Among the numerous weapons stock-piled in the saffron brigade’s propaganda arsenal, the one labeled uniform civil code arguably has the most lethal potential. The ‘One Country, One Law’ demand appears to appeal to reason. Why should a secular society have different laws for different segments of the population? The Muslim insistence that the Union government change the law of the land to nullify the Supreme Court judgment in the Shahbano case in 1986 and the All-India Muslim Personal Law Board’s callous disregard of the demand for an end to the instant divorce (talq-talaq-talaq) practice in the middle of 1993 created a public perception which were totally hostile to any idea of social reform. This only added emotional charge to what also appeared to be a fairly rational argument. Nothing could better serve the propaganda needs of the Sangh Parivar.
If Muslim orthodoxy has done its bit to aid the RSS cause, the women’s movement In particular and secular-democratic forces in general, too, cannot escape their share of the blame for letting the Hindutvavaadis totally dominate and distort the debate on badly needed reforms in all family laws in India. Through its constant argument that enacting a uniform civil code will bring about national integration, the Sangh Parivar has succeeded in making many Hindus believe that, one, only “separatist-minded” Muslims are opposed to a uniform law, and, two, the uniform civil code will only affect Muslims.
But a dangerous, if unintended, result of this silence was the smug belief among large sections of the Hindu majority, including no communal people, that while the law-abiding, secular-minded Hindus peacefully accepted the codification of Hindu family laws in the 1950s, the Muslim personal law is still thickly laden with gender inequities. The Sangh Parivar’s propaganda machinery played a big role in generalizing and accentuating this false perception.
The lapse seems even more unforgivable because the ground-level experience of women’s groups throughout the country has shown that women living under all the existing personal laws – Hindu, Muslim, Christian – are victims of harassment and discrimination.
Those demanding a uniform civil code provide a glaring example of the sorry status of Muslim women. But thousands of Hind women who are deserted or denied their right to equal share in family property are of no concern to them. Polygamy is today an offence under Hindu personal law but the Muslim personal law still has a provision for four wives: The Sangh Parivar which never tires of highlighting this inequity in law, never breathes a word about the fact that the practice is more widely prevalent among Hindus than among Muslims.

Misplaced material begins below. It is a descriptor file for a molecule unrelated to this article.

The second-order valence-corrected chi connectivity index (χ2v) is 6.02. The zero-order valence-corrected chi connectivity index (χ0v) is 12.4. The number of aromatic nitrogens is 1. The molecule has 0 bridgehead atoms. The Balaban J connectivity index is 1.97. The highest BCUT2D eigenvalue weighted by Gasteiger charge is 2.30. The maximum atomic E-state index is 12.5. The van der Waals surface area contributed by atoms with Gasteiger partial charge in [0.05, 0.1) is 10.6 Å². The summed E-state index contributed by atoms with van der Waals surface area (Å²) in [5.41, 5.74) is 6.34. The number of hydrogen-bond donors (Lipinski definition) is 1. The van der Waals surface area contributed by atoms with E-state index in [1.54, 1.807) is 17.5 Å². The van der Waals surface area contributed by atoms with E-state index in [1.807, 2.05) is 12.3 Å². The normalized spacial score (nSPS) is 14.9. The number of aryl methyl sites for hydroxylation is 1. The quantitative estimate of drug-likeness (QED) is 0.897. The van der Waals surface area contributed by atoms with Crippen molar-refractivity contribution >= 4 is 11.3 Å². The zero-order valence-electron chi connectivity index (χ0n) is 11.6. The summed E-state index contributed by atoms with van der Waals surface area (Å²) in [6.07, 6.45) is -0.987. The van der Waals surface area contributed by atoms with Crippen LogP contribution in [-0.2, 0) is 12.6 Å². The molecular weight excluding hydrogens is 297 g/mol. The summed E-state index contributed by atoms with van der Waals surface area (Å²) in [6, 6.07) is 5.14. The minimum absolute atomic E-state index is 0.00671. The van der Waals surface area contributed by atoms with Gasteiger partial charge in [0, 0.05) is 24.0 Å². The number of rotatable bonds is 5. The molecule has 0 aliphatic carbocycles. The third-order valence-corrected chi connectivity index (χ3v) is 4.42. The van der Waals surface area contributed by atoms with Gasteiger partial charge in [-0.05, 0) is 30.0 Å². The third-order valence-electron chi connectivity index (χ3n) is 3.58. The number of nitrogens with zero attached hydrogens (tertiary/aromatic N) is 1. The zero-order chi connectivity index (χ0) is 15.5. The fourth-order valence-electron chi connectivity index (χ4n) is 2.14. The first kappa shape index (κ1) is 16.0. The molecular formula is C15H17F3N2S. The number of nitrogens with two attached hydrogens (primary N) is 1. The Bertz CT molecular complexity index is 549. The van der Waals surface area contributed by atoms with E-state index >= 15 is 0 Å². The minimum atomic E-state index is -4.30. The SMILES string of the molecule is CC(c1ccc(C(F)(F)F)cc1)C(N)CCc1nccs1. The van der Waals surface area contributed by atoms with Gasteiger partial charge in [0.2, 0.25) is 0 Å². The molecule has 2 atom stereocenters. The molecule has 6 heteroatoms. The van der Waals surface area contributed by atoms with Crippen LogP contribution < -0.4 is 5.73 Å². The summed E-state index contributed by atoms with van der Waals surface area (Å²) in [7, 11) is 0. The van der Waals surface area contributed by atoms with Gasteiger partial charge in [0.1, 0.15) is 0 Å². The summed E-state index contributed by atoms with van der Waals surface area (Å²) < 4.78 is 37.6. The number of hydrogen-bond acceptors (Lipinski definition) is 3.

Less known is the fact that, while an anti-woman bias pervades among all existing personal laws, a communal bias is evident not only in some of the provisions of Hindu family laws, but even the supposedly-secular Special Marriages Act. The laws of the land predictably discriminate against all women; they also treat Hindus as a special category as compared to non-Hindus.
Examples of how laws discriminate women
* The anti-women enactment of a special law for divorced Muslim women in the wake of the Shahbano controversy happened in the floodlight of negative publicity. However, an amendment to the Special Marriages Act in 1978, with the primary objective of preventing property accruing to Hindu women, was enacted almost clandestinely and with hardly any murmur of protest. Following this amendment in the avowedly secular law, on contracting a civil marriage, a Muslim, Christian, Parsi or Jew no longer has access to her or his personal law of succession. They are governed by the Indian Succession Act, 1925. But a Hindu, Buddhist, Jain or Sikh shall, on contracting the same civil marriage, retain his or her personal law of succession. The obvious beneficiary of this amendment is the Hindu male and the loser, the Hindu woman.
* Under the Hindu Succession Act, 1956, the female heirs (of Class 1) do have a right to reside in a portion of the family home. But the right to claim partition is given exclusively to male heirs.
* Under the Hindu Marriage Act, 1955, the post-marriage conversion by either spouse furnishes to the other a ground for divorce. In other words, change of religion is treated under this Act as an unpardonable matrimonial offence. But this right to divorce is given only to the spouse who continues to remain a Hindu.